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South African Journal of Economic and Management Sciences

On-line version ISSN 2222-3436
Print version ISSN 1015-8812

S. Afr. j. econ. manag. sci. vol.17 n.2 Pretoria Feb. 2014

 

ARTICLES

 

Southern African Customs Union revenue, public expenditures and HIV/AIDS in BLNS Countries

 

 

Harold Ngalawa

School of Accounting, Economics & Finance, University of KwaZulu-Natal

 

 


ABSTRACT

This study investigates how revenue from the Southern African Customs Union (SACU) common revenue pool affects efforts to contain HIV/AIDS in Botswana, Lesotho, Namibia and Swaziland (BLNS countries). Using a dataset for the BLNS countries covering the period 1990-2007 in annual frequency and a health production function, the study estimates a dynamic panel using the Arellano-Bond (1991) difference Generalised Method of Moments. The study results show that an increase in either SACU revenue or aggregate government expenditure increases HIV prevalence rates. Disaggregating the government expenditures into health and non-health outlays reveals that the health expenditure component decreases HIV prevalence rates. To be precise, the study finds that HIV prevalence rates decline when public health expenditures as a percentage of GDP and public health expenditures as a percentage of total government expenditures increase. It is argued, therefore, that the type of public expenditure is of consequence: public health expenditures decrease, while public non-health expenditures increase the HIV prevalence rates, with the ultimate direction of HIV prevalence rates determined by the dominant of the two effects.

Key words: government expenditure, customs union, health, HIV prevalence.

JEL: H27, 51, I12


 

 

1 Introduction

Members of the Southern African Customs Union (SACU) - Botswana, Lesotho, Namibia, Swaziland and South Africa - deposit their customs and excise collections into a common revenue pool (CRP), which they share, using a formula that has evolved substantially since the establishment of the union more than a century ago. The revenue-sharing formula (RSF) currently in use was agreed upon following negotiations that started in 1994 and ended with a 2002 Agreement. Under this RSF, Botswana, Lesotho, Namibia and Swaziland (BLNS countries) combined get nearly half of the collections in the CRP, although their joint gross domestic product (GDP) is less than 10 per cent of SACU's aggregate GDP. Since total government expenditure is a component of GDP, the relatively small contribution by the BLNS countries to the aggregate GDP of SACU suggests that income from the CRP constitutes a considerable proportion of their total government revenue. In Swaziland, for instance, revenue from SACU accounts for over three quarters of government revenue, in Lesotho it constitutes nearly two thirds of fiscal revenue, and in Namibia it accounts for more than half of government revenue.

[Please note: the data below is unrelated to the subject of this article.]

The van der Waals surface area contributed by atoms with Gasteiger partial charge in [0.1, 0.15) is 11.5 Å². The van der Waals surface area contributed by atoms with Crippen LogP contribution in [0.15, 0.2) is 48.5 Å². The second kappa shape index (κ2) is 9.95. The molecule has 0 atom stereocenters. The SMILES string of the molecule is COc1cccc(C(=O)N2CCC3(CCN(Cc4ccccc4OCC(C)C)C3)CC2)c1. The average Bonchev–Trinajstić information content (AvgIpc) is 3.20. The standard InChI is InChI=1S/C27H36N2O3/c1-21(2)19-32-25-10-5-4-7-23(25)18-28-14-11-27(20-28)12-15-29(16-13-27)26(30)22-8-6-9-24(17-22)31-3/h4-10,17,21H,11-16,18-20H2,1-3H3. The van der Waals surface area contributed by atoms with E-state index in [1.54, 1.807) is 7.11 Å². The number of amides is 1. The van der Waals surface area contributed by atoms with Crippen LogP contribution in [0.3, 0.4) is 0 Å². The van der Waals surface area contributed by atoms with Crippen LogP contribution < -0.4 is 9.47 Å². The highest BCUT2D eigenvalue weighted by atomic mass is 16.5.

The SACU revenue, however, has been declining in recent years. In Namibia, SACU income is estimated to have dropped by 40 per cent in 2009/10 (van den Bosch, 2010), while in Lesotho the country's SACU revenue was expected to fall by 60 per cent in 2010/11 (Central Bank of Lesotho, 2010). In Swaziland, SACU income was projected to decline by 6 per cent in 2006/07, 6.4 per cent in 2009/10 and 12.5 per cent in 2010/11 (Government of Swaziland, 2008). Flatters and Stern (2005) predict that Swaziland's SACU revenue as a share of its GDP will decline from 17.6 per cent in 2005 to 9.4 per cent in 2020; Lesotho's share will go down to 12.6 per cent of GDP in 2020 from 21.5 per cent of GDP in 2005; while Namibia's and Botswana's shares will drop from 8.1 per cent and 5.1 per cent of GDP in 2005 to 4.4 per cent and 2.8 per cent of GDP respectively in 2020. For the BLNS countries combined, SACU revenue measured as a percentage of GDP is projected to decline from 14.4 per cent in 1994 to about 7.3 per cent in 2020 (Flatters & Stern, 2005).

While SACU revenue has been falling, HIV has been spreading at an alarming rate in the southern African region. It is estimated that southern Africa has the highest HIV prevalence rates and the largest number of people in the world living with the virus (Avert, 2011; Avafia, 2004). At the beginning of the century, about 20 per cent of the entire population in the southern Africa region had already become infected with HIV (U.S. Agency for International Development (USAID), 2001). At present, Swaziland has the highest HIV prevalence rate in the world, with a national HIV prevalence of 26 per cent among the most sexually active age group (15-49 years) (Joint United Nations Programme on HIV/AIDS (UNAIDS), 2010). In Botswana, life expectancy at birth fell from 65 years in 1990-95 to less than 40 years in 2000-2005, a figure about 28 years lower than it would have been without HIV/AIDS (Avert, 2010).